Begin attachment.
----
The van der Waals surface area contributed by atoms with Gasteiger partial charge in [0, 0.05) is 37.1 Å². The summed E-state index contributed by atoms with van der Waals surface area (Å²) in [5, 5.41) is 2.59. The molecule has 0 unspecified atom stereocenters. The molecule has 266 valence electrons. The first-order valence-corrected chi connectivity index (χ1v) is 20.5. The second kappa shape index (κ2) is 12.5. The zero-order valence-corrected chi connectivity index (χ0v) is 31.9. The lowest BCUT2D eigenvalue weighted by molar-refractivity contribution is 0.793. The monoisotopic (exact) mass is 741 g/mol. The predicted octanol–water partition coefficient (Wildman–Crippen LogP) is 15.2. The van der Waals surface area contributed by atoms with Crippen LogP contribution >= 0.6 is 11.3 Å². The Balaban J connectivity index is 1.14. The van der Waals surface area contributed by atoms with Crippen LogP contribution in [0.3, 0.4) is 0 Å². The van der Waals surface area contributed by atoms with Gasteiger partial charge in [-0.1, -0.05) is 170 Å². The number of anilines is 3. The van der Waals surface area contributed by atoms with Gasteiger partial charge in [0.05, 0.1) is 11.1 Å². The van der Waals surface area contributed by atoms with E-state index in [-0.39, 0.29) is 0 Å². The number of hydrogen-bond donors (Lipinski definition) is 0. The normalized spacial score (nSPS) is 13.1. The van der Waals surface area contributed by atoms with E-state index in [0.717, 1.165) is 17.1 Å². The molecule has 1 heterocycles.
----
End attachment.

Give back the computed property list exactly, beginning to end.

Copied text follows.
The van der Waals surface area contributed by atoms with Gasteiger partial charge in [0, 0.05) is 37.1 Å². The summed E-state index contributed by atoms with van der Waals surface area (Å²) in [5, 5.41) is 2.59. The molecule has 0 unspecified atom stereocenters. The molecule has 266 valence electrons. The first-order valence-corrected chi connectivity index (χ1v) is 20.5. The second kappa shape index (κ2) is 12.5. The zero-order valence-corrected chi connectivity index (χ0v) is 31.9. The lowest BCUT2D eigenvalue weighted by molar-refractivity contribution is 0.793. The monoisotopic (exact) mass is 741 g/mol. The predicted octanol–water partition coefficient (Wildman–Crippen LogP) is 15.2. The van der Waals surface area contributed by atoms with Crippen LogP contribution >= 0.6 is 11.3 Å². The Balaban J connectivity index is 1.14. The van der Waals surface area contributed by atoms with Crippen LogP contribution in [0.3, 0.4) is 0 Å². The van der Waals surface area contributed by atoms with Gasteiger partial charge in [-0.1, -0.05) is 170 Å². The number of anilines is 3. The van der Waals surface area contributed by atoms with Gasteiger partial charge in [0.05, 0.1) is 11.1 Å². The van der Waals surface area contributed by atoms with E-state index in [-0.39, 0.29) is 0 Å². The number of hydrogen-bond donors (Lipinski definition) is 0. The normalized spacial score (nSPS) is 13.1. The van der Waals surface area contributed by atoms with E-state index in [0.717, 1.165) is 17.1 Å². The molecule has 1 heterocycles.